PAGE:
Reserve Bank of India (RBI) Raghuram Rajan is expected to keep key policy rates on hold at the December meeting, waiting to see the impact from an interest rate hike in the US, according to a poll.
All the 12 participants of the poll conducted by Business Standard expected the central bank to maintain status quo at its bi-monthly policy meeting on 1 December. State Bank of India, IDBI Bank, Royal Bank of Scotland, Canara Bank and Deutsche Bank were some of the participants in the poll, among others.
Rajan may wait to see the effect of expected rate hike by the US Federal Reserve at its two-day meeting on 15-16 December. If the US central bank decides to raise lending rate, Indian markets may witness heavy outflows weighing on the rupee.
In such a scenario, easing monetary policy rates could lead to further depreciation in the rupee. A falling rupee could stock inflation pressures curtailing the scope for RBI rate cuts.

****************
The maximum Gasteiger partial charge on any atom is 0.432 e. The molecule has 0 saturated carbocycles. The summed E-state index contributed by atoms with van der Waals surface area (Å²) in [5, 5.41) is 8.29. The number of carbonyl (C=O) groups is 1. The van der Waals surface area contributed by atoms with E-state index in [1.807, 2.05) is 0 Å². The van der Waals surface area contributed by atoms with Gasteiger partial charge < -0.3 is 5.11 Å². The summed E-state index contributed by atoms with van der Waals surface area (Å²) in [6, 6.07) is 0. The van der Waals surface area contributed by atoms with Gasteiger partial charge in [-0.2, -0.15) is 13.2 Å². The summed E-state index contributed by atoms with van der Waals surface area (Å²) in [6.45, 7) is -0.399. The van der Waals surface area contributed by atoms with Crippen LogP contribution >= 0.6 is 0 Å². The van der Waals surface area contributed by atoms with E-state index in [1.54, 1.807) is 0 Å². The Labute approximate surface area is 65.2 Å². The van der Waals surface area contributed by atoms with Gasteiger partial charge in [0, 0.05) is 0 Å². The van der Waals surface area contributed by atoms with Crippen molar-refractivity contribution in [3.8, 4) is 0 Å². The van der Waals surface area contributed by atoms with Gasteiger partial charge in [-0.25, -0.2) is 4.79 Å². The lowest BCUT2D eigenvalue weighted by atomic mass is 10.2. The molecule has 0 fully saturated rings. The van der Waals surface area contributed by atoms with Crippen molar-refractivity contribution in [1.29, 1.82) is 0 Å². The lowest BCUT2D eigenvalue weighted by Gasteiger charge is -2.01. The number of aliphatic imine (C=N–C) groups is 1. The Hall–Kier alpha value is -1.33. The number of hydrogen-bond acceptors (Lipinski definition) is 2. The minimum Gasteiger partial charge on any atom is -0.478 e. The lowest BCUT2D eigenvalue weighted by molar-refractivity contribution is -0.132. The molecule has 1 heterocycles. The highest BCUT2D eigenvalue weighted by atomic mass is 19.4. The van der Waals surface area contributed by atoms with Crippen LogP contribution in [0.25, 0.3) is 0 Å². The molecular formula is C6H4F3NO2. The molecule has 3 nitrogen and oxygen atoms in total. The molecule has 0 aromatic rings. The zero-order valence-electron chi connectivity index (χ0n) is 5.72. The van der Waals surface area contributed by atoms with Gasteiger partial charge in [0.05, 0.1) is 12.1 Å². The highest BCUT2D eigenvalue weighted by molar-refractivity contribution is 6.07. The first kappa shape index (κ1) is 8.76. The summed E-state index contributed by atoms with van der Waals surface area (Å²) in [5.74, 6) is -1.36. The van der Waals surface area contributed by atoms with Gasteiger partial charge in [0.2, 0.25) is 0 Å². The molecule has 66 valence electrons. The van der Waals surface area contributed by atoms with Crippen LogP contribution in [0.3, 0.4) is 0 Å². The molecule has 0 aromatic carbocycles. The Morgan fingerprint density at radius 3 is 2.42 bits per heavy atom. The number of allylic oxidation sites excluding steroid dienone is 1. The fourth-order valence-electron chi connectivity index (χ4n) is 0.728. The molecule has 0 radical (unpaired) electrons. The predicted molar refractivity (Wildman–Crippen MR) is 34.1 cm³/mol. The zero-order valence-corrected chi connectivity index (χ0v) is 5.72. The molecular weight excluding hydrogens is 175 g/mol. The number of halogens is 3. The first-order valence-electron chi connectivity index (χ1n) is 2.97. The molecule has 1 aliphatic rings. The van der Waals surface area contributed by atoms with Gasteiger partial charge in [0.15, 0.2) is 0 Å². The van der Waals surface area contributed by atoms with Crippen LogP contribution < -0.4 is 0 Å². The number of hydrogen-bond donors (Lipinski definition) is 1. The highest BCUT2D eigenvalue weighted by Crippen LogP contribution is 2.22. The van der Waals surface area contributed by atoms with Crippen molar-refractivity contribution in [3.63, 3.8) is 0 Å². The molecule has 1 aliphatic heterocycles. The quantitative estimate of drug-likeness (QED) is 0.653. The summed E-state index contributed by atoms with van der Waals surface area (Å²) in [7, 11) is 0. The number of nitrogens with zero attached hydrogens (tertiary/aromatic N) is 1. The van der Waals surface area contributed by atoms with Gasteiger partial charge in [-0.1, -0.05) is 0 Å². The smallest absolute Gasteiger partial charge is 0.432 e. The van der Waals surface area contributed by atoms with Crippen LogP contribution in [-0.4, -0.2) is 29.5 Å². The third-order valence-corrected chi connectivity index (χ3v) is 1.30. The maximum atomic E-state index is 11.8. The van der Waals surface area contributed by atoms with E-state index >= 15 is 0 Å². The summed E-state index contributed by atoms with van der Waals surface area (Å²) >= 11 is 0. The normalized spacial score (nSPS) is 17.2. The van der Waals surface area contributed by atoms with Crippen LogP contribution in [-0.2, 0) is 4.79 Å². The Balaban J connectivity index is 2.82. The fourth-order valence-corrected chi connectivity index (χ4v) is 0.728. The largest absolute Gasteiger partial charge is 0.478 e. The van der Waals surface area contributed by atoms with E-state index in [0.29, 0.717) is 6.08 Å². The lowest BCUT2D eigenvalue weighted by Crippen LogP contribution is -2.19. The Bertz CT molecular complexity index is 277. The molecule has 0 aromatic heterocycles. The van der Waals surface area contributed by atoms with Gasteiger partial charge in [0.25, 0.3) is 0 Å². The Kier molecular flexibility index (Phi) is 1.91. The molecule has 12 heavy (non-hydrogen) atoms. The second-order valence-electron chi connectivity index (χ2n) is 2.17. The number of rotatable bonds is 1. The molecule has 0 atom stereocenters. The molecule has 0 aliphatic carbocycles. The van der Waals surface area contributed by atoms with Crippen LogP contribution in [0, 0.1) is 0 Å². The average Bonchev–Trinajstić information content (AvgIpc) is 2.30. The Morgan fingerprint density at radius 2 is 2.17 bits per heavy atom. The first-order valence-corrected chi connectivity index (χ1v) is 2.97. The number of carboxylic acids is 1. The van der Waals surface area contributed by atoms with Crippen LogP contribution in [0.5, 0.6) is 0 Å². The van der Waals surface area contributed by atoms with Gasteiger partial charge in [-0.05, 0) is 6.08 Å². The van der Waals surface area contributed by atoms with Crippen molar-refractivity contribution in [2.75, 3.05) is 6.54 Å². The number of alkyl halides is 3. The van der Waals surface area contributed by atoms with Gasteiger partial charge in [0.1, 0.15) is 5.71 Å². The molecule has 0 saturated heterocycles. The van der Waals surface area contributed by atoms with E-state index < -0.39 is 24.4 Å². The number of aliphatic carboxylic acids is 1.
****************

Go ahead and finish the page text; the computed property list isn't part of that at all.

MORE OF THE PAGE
So far this year, Rajan had cut the repo rate, a lending rate at which commercial banks borrow money from the central bank, from 8% to 6.75%. At the September meeting, he surprised the markets by announcing 50 bps cut against an expectation of 25 bps cut in lending rate.
Apart from the US Fed rate hike, domestic inflation developments have also reduced the room for the RBI rate cut announcement at December meeting.
Despite the Modi government's efforts to check soaring pulse prices, the commodity prices went up by 42% last month, recording the sharpest increase in a decade.
A spike in pulse prices led both the retail and wholesale inflation rates to move higher in October. While retail inflation inched up to 5% last month, the wholesale price index rose to minus 3.81% from minus 4.54% in the previous month.
"We are not really targeting that first round effect on food; we are worried about the second round effect on wages and are trying to make sure that is contained. Unfortunately, that sometimes means slower activity," Business Standard quoted Rajan as saying on 20 November, at an event in Hong Kong.
But, the Swiss brokerage UBS expects additional 25 bps rate cut this fiscal year based on lower inflation in the second half of the fiscal year, which is seasonally weak period for consumer prices to edge up even in case of "double-digit inflation".